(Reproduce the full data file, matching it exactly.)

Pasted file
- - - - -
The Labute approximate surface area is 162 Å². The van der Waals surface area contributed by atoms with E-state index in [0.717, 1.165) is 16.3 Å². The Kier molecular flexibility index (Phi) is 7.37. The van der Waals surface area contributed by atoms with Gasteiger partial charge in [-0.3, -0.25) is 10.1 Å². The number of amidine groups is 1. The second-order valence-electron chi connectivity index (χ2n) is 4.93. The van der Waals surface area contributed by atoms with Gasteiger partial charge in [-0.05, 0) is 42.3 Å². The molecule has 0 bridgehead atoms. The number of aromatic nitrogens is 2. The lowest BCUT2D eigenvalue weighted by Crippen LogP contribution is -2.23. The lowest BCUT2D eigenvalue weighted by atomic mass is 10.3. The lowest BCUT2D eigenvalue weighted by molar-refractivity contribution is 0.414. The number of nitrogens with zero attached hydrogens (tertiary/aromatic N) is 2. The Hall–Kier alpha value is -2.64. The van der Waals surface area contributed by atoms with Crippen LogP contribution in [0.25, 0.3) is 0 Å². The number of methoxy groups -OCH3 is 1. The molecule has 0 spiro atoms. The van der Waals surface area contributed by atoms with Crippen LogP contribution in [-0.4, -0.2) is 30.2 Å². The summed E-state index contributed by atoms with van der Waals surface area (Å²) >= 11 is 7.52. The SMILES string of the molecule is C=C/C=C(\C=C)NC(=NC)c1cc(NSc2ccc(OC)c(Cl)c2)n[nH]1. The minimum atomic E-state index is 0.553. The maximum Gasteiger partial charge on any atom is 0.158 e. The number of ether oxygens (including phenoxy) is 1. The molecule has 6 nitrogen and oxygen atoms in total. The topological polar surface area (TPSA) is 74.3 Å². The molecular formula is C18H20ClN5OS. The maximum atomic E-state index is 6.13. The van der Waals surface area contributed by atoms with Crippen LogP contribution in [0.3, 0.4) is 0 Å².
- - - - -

The Labute approximate surface area is 162 Å². The van der Waals surface area contributed by atoms with E-state index in [0.717, 1.165) is 16.3 Å². The Kier molecular flexibility index (Phi) is 7.37. The van der Waals surface area contributed by atoms with Gasteiger partial charge in [-0.3, -0.25) is 10.1 Å². The number of amidine groups is 1. The second-order valence-electron chi connectivity index (χ2n) is 4.93. The van der Waals surface area contributed by atoms with Gasteiger partial charge in [-0.05, 0) is 42.3 Å². The molecule has 0 bridgehead atoms. The number of aromatic nitrogens is 2. The lowest BCUT2D eigenvalue weighted by Crippen LogP contribution is -2.23. The lowest BCUT2D eigenvalue weighted by atomic mass is 10.3. The lowest BCUT2D eigenvalue weighted by molar-refractivity contribution is 0.414. The number of nitrogens with zero attached hydrogens (tertiary/aromatic N) is 2. The Hall–Kier alpha value is -2.64. The van der Waals surface area contributed by atoms with Crippen LogP contribution in [0.25, 0.3) is 0 Å². The number of methoxy groups -OCH3 is 1. The molecule has 0 spiro atoms. The van der Waals surface area contributed by atoms with Crippen LogP contribution in [-0.4, -0.2) is 30.2 Å². The summed E-state index contributed by atoms with van der Waals surface area (Å²) >= 11 is 7.52. The SMILES string of the molecule is C=C/C=C(\C=C)NC(=NC)c1cc(NSc2ccc(OC)c(Cl)c2)n[nH]1. The minimum atomic E-state index is 0.553. The maximum Gasteiger partial charge on any atom is 0.158 e. The number of ether oxygens (including phenoxy) is 1. The molecule has 6 nitrogen and oxygen atoms in total. The topological polar surface area (TPSA) is 74.3 Å². The molecular formula is C18H20ClN5OS. The maximum atomic E-state index is 6.13. The van der Waals surface area contributed by atoms with Crippen LogP contribution in [0.3, 0.4) is 0 Å².